When we were founded in 1961 our sole purpose was to work to free prisoners of conscience – those unfairly jailed for peacefully speaking out and criticising the authorities.
In 1962, Nelson Mandela was arrested and charged with inciting workers to strike, and travelling without valid documents. One of our founders, lawyer Sir Louis Blom-Cooper, attended the trial as an official observer and when Mandela was sentenced to five years in jail, he was adopted as a prisoner of conscience.
The Rivonia Trial
While in prison, Mandela faced new charges alongside eight others, which included sabotage and armed struggle against the apartheid government.
The new trial saw all nine, including Mandela, convicted in 1964, and the high level of international attention helped save them from the death penalty. But for Amnesty, our dilemma was one around a core principle - that prisoners of conscience are those who do not use or advocate violence. Would Amnesty continue to declare Nelson Mandela a Prisoner of Conscience?
Deeply difficult decision
Our entire global membership was involved in the debate on how we should proceed. In the end we took the decision to no longer consider Mandela a prisoner of conscience. It was a deeply difficult decision to make. Many members were very distressed by his sentence, but also fundamentally felt that we could not been seen to condone violence.
This decision meant that our membership could not campaign for his automatic release as a non-violent prisoner of conscience.
Commenting on the decision our Secretary-General at the time, Peter Benenson said:
‘We recognize, with great sympathy, that where a Government has shown itself contemptuous of the Rule of Law and impervious to peaceful persuasion, that those to whom it has denied full human rights as set out in the United Nations Declaration, may feel or find themselves forced into a position in which the only road to freedom is violence. Such people, though they cannot qualify for adoption as Prisoners of Conscience within the definition of Amnesty International, can be, and often are, our active concern on humanitarian grounds.’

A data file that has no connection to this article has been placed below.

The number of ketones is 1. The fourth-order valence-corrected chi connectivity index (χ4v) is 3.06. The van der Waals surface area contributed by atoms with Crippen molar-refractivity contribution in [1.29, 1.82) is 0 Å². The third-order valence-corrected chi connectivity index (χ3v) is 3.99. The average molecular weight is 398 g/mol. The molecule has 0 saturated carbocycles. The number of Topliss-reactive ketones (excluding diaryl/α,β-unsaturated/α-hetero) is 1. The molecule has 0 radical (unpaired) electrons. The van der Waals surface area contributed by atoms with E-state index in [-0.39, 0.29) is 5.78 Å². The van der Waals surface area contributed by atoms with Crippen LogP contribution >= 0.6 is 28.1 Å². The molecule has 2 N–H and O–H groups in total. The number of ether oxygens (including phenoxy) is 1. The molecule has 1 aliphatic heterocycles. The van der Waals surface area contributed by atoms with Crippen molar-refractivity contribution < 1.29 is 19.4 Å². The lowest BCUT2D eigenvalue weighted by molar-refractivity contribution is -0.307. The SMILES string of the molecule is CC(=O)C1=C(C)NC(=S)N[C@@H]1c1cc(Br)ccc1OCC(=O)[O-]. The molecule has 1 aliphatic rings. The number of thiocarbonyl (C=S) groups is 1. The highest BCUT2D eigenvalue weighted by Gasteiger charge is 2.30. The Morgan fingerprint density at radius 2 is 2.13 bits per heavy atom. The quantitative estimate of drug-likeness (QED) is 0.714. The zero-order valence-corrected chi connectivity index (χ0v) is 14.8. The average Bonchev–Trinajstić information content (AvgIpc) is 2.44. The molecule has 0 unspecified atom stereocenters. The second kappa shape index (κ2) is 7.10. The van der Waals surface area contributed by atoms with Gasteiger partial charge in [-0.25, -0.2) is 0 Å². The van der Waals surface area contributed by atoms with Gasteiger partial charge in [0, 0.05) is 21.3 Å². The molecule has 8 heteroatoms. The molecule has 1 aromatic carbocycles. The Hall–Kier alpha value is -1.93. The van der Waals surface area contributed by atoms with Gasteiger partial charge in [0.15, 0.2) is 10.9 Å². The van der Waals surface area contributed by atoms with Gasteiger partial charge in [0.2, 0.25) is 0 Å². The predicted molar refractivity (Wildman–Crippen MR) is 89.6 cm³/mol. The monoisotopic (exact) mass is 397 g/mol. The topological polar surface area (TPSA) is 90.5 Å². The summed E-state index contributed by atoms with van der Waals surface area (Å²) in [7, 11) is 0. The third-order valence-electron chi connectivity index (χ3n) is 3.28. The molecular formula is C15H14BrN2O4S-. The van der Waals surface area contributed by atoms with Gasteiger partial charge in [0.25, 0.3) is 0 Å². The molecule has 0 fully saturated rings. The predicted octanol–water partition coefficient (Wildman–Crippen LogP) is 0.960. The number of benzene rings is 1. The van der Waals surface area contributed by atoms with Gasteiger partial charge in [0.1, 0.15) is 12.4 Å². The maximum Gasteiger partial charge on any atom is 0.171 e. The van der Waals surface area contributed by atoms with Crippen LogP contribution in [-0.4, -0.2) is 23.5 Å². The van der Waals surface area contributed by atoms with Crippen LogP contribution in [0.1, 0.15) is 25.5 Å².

Although we were not able to campaign for the automatic release of Mandela, we did make representation to the authorities in South Africa around the fairness of his trial and his prison conditions, and over the years continued to campaign for many others subjected to unfair trials and torture by the South African apartheid regime.
If Nelson Mandela’s case was to arise today, we would call for him to be released on the grounds that he had not been given a fair trial – an area we have worked on since 1964. Unjust systems cannot deliver just verdicts or sentences, and the apartheid system founded on racism did not give Nelson Mandela a fair trial, nor could it have done.
Ambassador of Conscience
Nelson Mandela acknowledged that we made our decision in good faith and thanked us for our work on behalf of thousands of other South African prisoners and detainees.
‘Like Amnesty International, I have been struggling for justice and human rights, for long years. I have retired from public life now. But as long as injustice and inequality persist in our world, none of us can truly rest. We must become stronger still.’
Nelson Mandela, on being presented the Ambassador of Conscience Award in 2006